In responding to a woman whose husband was mean to her because she was overweight, you wrote that "one of life's unfair aspects is that women tend to be more tolerant of physical imperfections in men than men are of physical imperfections in women." It seems to me that there is a big implication to what you are saying, that women--by not judging men by their looks the way men judge women--are deeper and morally superior to men. I don't have the sense that you're a big feminist, so what do you say to that?
--Women are Kinder
Dear Women are Kinder,
If this were the only issue distinguishing men and women, then you'd be right: greater female openness to men who are not physically attractive would show women to be emotionally and morally deeper than men.
The problem is that while women are more tolerant than men in the area of looks, women tend, like men, to have their own areas of shallowness, specifically, money and professional success. Thus, if you were trying to fix up a man with a woman and told him, "She's gorgeous, bright, and very kind, but she's not that motivated professionally. I don't think she'll ever be a big earner," most men I know would think: "If she's gorgeous, bright, and very kind, I really want to meet her. I can make peace with the fact that she won't bring home a fat paycheck."
On the other hand, if you told most (though obviously not all) women, "There's a guy to whom I want to introduce you. He's really good looking, bright and kind, but not all that successful professionally," I suspect that a far higher percentage of middle-class women (the group I know best), would think, "Well, it's very nice that he's so good looking, bright and kind, but this lack of ambition and low-earning abilities sounds worrisome. I think I'll pass on this one."
A number of women to whom I've outlined this scenario acknowledge that what I've written is pretty much true, but insist that such reasoning does not reflect badly on their sex. As one friend put it: "When a woman looks at a man, she's thinking of building a family with him, and she wants to know that he'll be motivated to support her and their children. There's nothing shallow about that. Security is a more serious consideration than looks."
Perhaps, but I'm only saying that your argument doesn't convince me that women are morally superior to men. In fact, I've long suspected that for many women, money plays the role that looks play for men (enough certainly to earn one a first date, and maybe more). That's why when we hear of an older man married to a much younger woman, we generally assume that he's rich and she's pretty (on the other hand, whether it's fair or unfair, when people hear of a young man with a much older woman, they often assume he has a need for a mother figure). When was the last time you saw a 30-year-old woman on the arm of a man living off his social security check?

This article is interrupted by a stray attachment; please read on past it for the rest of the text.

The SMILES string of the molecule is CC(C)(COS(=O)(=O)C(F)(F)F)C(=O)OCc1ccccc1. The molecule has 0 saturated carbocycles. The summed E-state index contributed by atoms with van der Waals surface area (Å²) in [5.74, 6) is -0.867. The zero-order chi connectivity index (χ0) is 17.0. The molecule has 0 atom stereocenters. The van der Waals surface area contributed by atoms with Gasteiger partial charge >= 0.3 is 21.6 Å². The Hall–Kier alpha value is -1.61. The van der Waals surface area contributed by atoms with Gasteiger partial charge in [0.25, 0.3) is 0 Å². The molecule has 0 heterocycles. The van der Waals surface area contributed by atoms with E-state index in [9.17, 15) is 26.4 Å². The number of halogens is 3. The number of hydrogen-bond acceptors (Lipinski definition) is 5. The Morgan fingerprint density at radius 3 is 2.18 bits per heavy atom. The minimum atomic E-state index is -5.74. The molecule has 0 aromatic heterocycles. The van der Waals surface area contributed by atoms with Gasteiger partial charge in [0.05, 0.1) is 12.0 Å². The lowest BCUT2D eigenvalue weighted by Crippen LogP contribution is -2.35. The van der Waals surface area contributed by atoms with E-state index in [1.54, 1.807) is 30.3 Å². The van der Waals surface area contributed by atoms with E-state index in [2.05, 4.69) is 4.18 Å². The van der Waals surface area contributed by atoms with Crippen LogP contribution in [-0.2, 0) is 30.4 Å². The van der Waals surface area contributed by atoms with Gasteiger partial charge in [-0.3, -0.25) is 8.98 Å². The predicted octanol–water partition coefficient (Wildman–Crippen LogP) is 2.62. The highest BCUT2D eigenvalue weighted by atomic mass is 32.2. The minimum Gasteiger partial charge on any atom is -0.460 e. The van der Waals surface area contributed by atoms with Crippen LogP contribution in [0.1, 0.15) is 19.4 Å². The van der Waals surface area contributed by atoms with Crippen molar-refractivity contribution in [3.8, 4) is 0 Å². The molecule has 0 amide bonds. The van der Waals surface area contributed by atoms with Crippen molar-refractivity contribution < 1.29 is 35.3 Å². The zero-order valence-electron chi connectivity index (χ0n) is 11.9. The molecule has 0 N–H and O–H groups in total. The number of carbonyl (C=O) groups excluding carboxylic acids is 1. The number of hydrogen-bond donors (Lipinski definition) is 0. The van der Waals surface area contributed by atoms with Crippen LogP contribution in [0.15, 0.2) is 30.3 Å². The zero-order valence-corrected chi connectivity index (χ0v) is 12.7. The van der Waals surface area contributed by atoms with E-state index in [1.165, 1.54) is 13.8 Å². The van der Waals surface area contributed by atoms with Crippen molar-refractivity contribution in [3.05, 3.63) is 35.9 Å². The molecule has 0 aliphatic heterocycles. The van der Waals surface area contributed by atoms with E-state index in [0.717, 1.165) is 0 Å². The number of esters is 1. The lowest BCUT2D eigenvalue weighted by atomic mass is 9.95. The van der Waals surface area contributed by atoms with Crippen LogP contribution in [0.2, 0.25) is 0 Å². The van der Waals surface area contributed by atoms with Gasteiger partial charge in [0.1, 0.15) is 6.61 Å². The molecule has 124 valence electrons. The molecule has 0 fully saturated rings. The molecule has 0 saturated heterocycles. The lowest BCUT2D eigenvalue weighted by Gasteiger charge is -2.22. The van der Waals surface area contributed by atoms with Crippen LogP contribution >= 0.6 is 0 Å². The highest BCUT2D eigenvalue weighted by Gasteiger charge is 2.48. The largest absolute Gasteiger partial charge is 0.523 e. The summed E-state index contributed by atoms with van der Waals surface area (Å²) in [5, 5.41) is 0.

In truth, it's a bad idea to turn this into a "who's better?" issue, because life is more complex than that. The attraction of many women to wealth (and there are no shortage of men who are attracted to wealth as well) is, in part, motivated by a desire to have a safe environment for their future family, and by their attraction to the ambitiousness and vitality of a man who's made himself rich (obviously, this would not necessarily follow if the man's wealth was inherited).
The average man, on the other hand, if he is not physically attracted to a woman upon their first meeting, still will not feel physically attracted to her, even if he becomes friendlier with her, and even if he becomes convinced that she is the kindest and most nurturing of people. It is because the male sex organ has a mind of its own and responds involuntarily that looks have come to play so important--I'll acknowledge, too important--a role in how men determine which women to date and to marry. (I've even heard men try to articulate a moral rationale justifying their pursuit only of women they regard as beautiful: "If I marry a woman who has a great character, but to whom I'm not very attracted, I'll probably find myself lusting after other women, and end up committing adultery.")
There are some fortunate mitigating factors. Most important, tastes in attractiveness hardly are uniform: I've noticed plenty of married women who don't meet Western standards of beauty. Similarly, I have heard men wax poetic about their wives, specifically focusing on their great beauty, when I suspect that few other males would share their assessment. "Beauty," as has been drummed into our heads since childhood, "is in the eyes of the beholder."
But having said that, if I make it to the afterworld, and am given the opportunity to pose some questions to the Almighty, I definitely plan to ask God both why He chose to make men so attracted to women's looks (as opposed to character, for example), and why he made some people physically unattractive.
Finally, do I think women are better than men? No, rather I'm inclined to agree with the assessment of Golda Meir, Israel's late and extraordinarily common-sensical prime minister: "Whether women are better than men, I don't know. But they're certainly not worse."